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Genocide Studies

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This research guide was created to supplement the lectures presented on November 14 and 15, 2019 with András Riedlmayer, sponsored by the History Department, Islamic Studies, Preservation, Global Studies, European Studies, and the Libraries, Museums and Press. 

Nov. 14 evening lecture: "A European Islam in the Balkans: History, 'Ethnic Cleansing' and the Search for Justice"

Since ancient times, Southeastern Europe has been a crossroads, where the great empires and religious and cultural currents of the Mediterranean world have met and interacted with each other and with rich indigenous traditions. The long history of cultural interactions has given this region a remarkable legacy, including a still thriving, 600-year-old Islamic tradition, a part of European heritage that deserves to be better known.

The Balkan wars of the 1990s were an attempt to erase this diversity. The conflict resulted in the deaths of 150,000 and the forced exile of millions of people, singled out for persecution, expulsion, and genocide because of their cultural and religious identity. The violence against people was accompanied by systematic attacks on their heritage: the targeted destruction of historic buildings, houses of worship, manuscript libraries, and archives. A Council of Europe report in 1993 termed it "a cultural catastrophe in the heart of Europe."  

Based on Mr. Riedlmayer’s fieldwork for the UN war crimes tribunal, his presentation outlines the history of this region’s diverse cultural heritage, as well as his findings concerning its fate in the 1990s wars in Bosnia and Kosovo, and efforts to bring to justice those criminally responsible for this destruction.

Nov. 15: ”Memory after Genocide: From Armenian Memorial Books to Yizkor Books to Facebook”

 The ‘ethnic cleansings’ and genocides of the 20th and 21st centuries have resulted in the destruction of people and of entire communities and of their history and culture. In this presentation, we will briefly explore attempts by exiled survivors to recover and preserve the memory of their loved ones and of the landmarks and histories of their lost home towns and villages. We will look at a number of examples of such efforts, ranging from communal memorial books (houshamadyan) produced by survivors of the 1915-1918 Armenian genocide, to the memorial books (yizker-bikher) published by hometown associations of Jewish Holocaust survivors, to the memorial blogs and websites created by refugees from the Bosnian genocide in the early days of the Internet, to the Facebook pages that seek to preserve the personal and communal memories of people fleeing the current carnage in Syria. All of these raise questions about the nature of history and memory and of the permanence of the historical record.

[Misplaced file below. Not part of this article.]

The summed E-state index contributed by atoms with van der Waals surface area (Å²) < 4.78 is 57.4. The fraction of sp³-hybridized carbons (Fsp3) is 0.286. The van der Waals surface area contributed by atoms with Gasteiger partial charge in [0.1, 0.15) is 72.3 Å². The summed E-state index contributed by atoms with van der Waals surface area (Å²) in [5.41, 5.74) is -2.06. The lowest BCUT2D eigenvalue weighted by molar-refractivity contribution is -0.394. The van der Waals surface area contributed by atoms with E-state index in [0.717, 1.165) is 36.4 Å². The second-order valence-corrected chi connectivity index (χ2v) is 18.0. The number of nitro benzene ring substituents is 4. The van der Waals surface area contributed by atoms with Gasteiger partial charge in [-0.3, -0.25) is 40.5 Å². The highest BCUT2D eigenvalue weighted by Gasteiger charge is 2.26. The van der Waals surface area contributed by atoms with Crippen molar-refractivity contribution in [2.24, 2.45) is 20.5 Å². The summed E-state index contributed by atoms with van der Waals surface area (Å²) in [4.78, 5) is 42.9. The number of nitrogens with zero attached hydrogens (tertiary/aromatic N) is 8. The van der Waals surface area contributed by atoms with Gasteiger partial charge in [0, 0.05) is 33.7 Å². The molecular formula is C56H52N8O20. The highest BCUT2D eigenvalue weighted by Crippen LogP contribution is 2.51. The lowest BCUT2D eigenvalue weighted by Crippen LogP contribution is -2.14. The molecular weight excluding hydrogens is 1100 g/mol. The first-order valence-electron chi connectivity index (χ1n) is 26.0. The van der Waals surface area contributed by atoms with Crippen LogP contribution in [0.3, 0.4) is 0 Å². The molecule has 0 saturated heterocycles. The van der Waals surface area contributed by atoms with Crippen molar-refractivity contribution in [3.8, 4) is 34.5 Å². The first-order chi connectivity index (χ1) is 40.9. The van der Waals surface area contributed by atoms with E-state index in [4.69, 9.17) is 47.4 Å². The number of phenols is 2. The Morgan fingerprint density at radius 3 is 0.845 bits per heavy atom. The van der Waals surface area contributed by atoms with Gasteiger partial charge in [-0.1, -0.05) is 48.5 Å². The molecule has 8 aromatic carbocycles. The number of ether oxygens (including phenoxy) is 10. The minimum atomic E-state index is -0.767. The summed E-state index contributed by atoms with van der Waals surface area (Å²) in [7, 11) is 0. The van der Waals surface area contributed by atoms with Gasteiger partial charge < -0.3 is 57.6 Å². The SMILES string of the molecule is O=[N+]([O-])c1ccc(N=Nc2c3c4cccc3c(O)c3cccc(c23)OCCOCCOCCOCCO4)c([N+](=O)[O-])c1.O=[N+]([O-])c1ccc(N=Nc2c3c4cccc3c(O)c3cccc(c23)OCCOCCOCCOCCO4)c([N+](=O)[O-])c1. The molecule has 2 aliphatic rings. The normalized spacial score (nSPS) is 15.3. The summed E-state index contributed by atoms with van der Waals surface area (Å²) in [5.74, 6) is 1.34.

András Riedlmayer : A native of Budapest, Hungary, András Riedlmayer has directed the Documentation Centre for Islamic Architecture at Harvard University’s Fine Arts Library since 1985. He studied at the University of Chicago and at Princeton University, where he read Ottoman history and Near Eastern Studies. He has published widely in academic and professional journals and has served as president of the Ottoman and Turkish Studies Association and as a member of the board of the Islamic Manuscript Association.

For the past 25 years, Mr. Riedlmayer has been documenting the destruction of libraries, archives and other cultural heritage in the Balkan wars and in organizing postwar assistance to cultural institutions in the region. In 2002, he appeared as an expert witness on cultural destruction in the trial of former Yugoslav President Slobodan Milošević at the UN war crimes tribunal (ICTY) in The Hague. Since then, he has testified in several other cases before the ICTY, including the trials of former Bosnian Serb leader Dr. Radovan Karadžić and his military chief, Gen. Ratko Mladić, and in the genocide case brought by Bosnia-Herzegovina against Serbia before the International Court of Justice. Between 2003 and 2007 he chaired the Middle East Librarians' Association’s Committee on Iraqi Libraries.

 

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